There already are plenty of treatments for hair loss, some more efficient than others, but that didn’t stop Apira Science to develop a hair growing laser helmet that has just been approved by the US Food and Drug Administration recently.
Let’s be honest for a moment, anything that includes lasers is bound to be efficient, regardless of the purpose it was built for, and even more so when it’s a medical matter that we’re talking about. Even saying the word ‘laser’ out loud seems to have some therapeutic effect on people nowadays. That is not to say that the Apira Science’s iGrow hair growing laser helmet doesn’t work as advertised. After all, the FDA doesn’t give clearance to just anyone. Or does it?
The iGrow hair growth system, something that sounds as if it was made by Apple, works on a very simple principle. The helmet employs red lasers and LEDs to illuminate the scalp. Putting the helmet on for 25 minutes a day, three or four times a week, should be sufficient. However, the results won’t appear sooner than four to six months into the treatment, and then people shouldn’t expect an increase in the hair count of more than 35 percent.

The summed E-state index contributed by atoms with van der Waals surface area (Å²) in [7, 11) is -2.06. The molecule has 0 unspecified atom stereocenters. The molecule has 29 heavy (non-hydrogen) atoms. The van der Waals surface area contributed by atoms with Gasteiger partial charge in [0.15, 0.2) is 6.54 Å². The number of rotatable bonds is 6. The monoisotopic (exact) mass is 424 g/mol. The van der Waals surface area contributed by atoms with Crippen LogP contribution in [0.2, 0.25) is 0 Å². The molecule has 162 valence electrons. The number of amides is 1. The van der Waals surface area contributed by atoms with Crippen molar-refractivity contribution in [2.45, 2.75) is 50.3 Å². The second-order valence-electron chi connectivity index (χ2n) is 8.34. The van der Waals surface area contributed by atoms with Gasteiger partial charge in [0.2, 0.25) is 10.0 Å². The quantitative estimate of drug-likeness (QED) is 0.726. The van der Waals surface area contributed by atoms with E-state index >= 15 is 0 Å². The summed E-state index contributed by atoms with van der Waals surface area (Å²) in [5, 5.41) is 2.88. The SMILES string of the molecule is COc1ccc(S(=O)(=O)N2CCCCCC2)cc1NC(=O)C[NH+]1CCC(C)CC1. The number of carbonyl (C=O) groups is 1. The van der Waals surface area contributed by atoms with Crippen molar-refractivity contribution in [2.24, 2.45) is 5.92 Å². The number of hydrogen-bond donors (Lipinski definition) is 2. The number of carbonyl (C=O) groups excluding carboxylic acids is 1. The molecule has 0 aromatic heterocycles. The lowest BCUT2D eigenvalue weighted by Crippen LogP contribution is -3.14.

LLLT (Low-Level Laser Therapy), the technology on which this helmet is based, relies on the principle that light at the wavelength of 655 nanometers can re-energize hair follicles and can actually promote hair rejuvenation. Given Apira Science’s past history, the developers of this helmet might hide behind sciency-looking data and capitalize on hope.
In case you were wondering why the pieces covering the ears look like headphones, it’s because that’s exactly what they are. The manufacturers of the hair growing laser helmet thought that you might get bored and start pulling your hair at the end of the 25 minutes-session, so it included the means for listening to music or audiobooks while your hair grows. Some might get the wrong idea that it’s actually the music and not the LEDs and lasers that promote hair growth.
iGrow will cost $696 and will be offered as an over-the-counter product, thanks to the FDA. That’s a pretty steep price, and assuming that you’ve set your expectations too high, you’re left with a very expensive pair of weird-looking headphones. Bose & Co. definitely have nothing to fear, though.
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